Rachel: I think, perhaps, plan that you’re in it for the long haul. I think we thought it’s gonna be a pandemic, don’t know how dreadful it’s going to be. And then, it’s going to be over. We’re going to go back to normal. It’s an interesting one. I think setting some goals for their team that work more around workload, well-being and resilience, it’s obviously important to keep physically safe at any time. But I think there wasn’t enough emphasis on how we can long-term sustain ourselves rather than short-term sustain ourselves.

And I think there… Talking to the national leadership, it’d have been much more communication with patients around what is possible and what isn’t possible and what the role of the doctor is. I think I would want leaders to be able to say to their teams, ‘This is okay. It’s okay to say “No” to stuff. It’s okay to set boundaries and prioritise their work a little bit more.’ So people weren’t weren’t feeling just so, so snowed under with it and just help… Have doctors know they’re doing an absolutely fantastic job. And just to hang on in there, and it’s okay to look after yourselves and put those boundaries.

I think we know that. But, the thing I’d really like people to know is when people kick against your boundaries. That’s okay. It means they were. Let’s celebrate that rather than get really upset about it.

Sarah: So from there, actually, if I’m going to turn the tables and say, what’s your three top tips for your listeners this week?

Rachel: From everything we’ve been… Talked about, I think, first of all, recognise when you’ve got that sort of rescuer complex, that superhero complex, when you’re thinking, ‘No one else can do it. It’s all down to me’. And that’s difficult. So one of the things I did want to say earlier was, I do recognise that when you’re a partner, when you’re running the show, when you might be the only person there, it’s even harder when that has an element of truth to it. But you need to, sometimes, and this is really hard to say, if you’re continually absorbing the stuff and doing it yourself, and no one else is seeing that there’s a need or a problem, no one else is able to fix it if you’re the one that’s fixing it all the time. So you’re just hiding, hiding, hiding the problem.

I think, according to Jeremy Hunt’s report… It wasn’t, it’s the House of Commons report into the well-being of healthcare staff. There was a comment in there that healthcare staff in the NHS and health and social care, they absorb so much extra work that they’re not paid for that if at any point, they stopped doing it, the entire system would collapse.

Sarah: To the extra absorbing, yeah.

Rachel: It’s the extra absorbing. I think doctors have been doing all that extra absorbing. The problem is, they’re collapsing, not the system. We don’t want anything to collapse. So there’s got to be alternatives. But maybe, we need to be having those boundaries. They actually know that exists, and push the problem up. So that actually change has to happen. That’s my first tip, I think. I’ve got probably about four different tips.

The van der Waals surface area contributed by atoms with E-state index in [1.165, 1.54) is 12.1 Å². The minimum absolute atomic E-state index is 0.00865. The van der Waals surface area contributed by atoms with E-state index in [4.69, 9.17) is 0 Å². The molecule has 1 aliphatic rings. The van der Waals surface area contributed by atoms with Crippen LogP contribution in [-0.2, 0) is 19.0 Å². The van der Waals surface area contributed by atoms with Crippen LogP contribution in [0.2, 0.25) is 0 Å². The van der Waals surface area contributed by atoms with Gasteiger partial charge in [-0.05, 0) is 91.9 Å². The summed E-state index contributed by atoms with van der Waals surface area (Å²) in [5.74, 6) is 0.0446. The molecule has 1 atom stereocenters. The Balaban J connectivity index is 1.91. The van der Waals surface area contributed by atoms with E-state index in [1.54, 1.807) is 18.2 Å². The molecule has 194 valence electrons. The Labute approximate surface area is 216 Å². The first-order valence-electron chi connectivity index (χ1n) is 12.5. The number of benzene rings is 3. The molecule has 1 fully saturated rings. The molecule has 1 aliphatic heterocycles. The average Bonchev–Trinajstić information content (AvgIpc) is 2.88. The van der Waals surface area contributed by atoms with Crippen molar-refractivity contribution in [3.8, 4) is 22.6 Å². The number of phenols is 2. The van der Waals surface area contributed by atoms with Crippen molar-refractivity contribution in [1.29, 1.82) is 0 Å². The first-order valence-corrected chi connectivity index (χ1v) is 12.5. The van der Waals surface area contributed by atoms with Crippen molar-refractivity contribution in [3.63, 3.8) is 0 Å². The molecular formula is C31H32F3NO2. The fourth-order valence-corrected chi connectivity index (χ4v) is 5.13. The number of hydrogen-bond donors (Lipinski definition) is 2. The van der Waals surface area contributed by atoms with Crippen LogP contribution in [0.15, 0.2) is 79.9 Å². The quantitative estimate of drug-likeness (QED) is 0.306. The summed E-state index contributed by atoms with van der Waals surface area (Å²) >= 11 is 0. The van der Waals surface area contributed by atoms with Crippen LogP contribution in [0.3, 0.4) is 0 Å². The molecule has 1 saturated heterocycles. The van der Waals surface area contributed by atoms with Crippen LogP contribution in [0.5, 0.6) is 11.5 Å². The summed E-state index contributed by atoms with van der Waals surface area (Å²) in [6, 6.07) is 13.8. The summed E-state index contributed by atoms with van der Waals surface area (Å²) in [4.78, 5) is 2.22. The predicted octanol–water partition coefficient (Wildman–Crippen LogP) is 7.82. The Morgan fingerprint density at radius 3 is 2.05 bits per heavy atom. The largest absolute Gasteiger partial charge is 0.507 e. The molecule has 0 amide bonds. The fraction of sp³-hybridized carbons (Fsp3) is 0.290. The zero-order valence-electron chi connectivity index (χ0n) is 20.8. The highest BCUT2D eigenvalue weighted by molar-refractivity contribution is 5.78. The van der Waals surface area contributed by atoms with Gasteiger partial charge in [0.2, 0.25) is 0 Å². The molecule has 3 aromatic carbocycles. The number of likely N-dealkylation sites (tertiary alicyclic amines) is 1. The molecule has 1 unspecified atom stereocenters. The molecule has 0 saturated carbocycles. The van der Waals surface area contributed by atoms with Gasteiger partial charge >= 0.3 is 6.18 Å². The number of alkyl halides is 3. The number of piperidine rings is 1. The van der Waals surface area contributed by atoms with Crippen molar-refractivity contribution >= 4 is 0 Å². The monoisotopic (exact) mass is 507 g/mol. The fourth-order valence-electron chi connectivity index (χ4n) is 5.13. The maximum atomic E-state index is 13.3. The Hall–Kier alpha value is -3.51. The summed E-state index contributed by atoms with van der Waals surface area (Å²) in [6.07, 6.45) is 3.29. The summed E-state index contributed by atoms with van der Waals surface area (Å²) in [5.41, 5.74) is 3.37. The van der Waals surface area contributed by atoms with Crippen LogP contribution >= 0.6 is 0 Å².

The second one is, work out what your boundaries are. And then, don’t get upset when people don’t like them – when you enforce it, then people react badly because that’s their problem, not yours. And then, thirdly, would be about this whole taking things personally that… Check the stories that are going on in your head. Check what limiting beliefs you have about yourself that things aren’t triggering, and then question, ‘Is that true?’

One way to question is just get together with some friends. I think that’s probably the other thing I would say to people in the pandemic. Get your gang around you right now. Know who your team are. Regularly connect with them. If you’re locked down, go on Zoom. If you’re not locked down, go out into it for a walk. As soon as you can go out, sit around a fire pit, have a drink, and compare notes. Just get out and connect with your team. Not people that are gonna suck the life out of you all the time but people that really get it, that can support you. Because like you said, knowing that you’re in the same boat as someone else doesn’t remove your problems, but somehow it makes it sort of easier to cope with it.

Sarah: Yeah, those are really helpful tips. Thank you, Rachel. Well, thank you for letting me talk with you today and turn the tables, as I said. I hope that’s been helpful for people. Just look back. And then, also taking your wisdom, your reflections, your insights, I think, taking it forwards and recognising that’s the whole thing about the marathon. Sort of, ‘not a sprint’ analogy is really helpful. I think, like you said about making peace with your limits, that really resonated with me. Also the sense of pace and balance. Does it feel like we have a lot of control over pace and a lot of control over getting the balance?

So again, just looking for those two things, and in the pace of things, what can I just slow down a bit? And then, the balance? What do I need to perhaps, increase in order to give me some restoration, some time off, some sense of better balance? Because I think a lot of people are feeling that there isn’t that balance there. So just one small shift that moves you in that direction. And that’s what made me think about when you were talking through those things, or yeah…

Rachel: Certainly. Thank you for asking those difficult, difficult questions. I think that’s been useful for people listening. We’d love to know people’s thoughts, actually. I think we should get you back, Sarah. I think we could maybe take people’s questions about any of this, and I’ll collect them all. We’ll get you back, and we’ll maybe go through them and answer them. How would that be?

Sarah: Yeah, that sounds great. I look forward to that.

Rachel: Brilliant. Great, thank you so much. Thank you. Bye.

Sarah: Bye.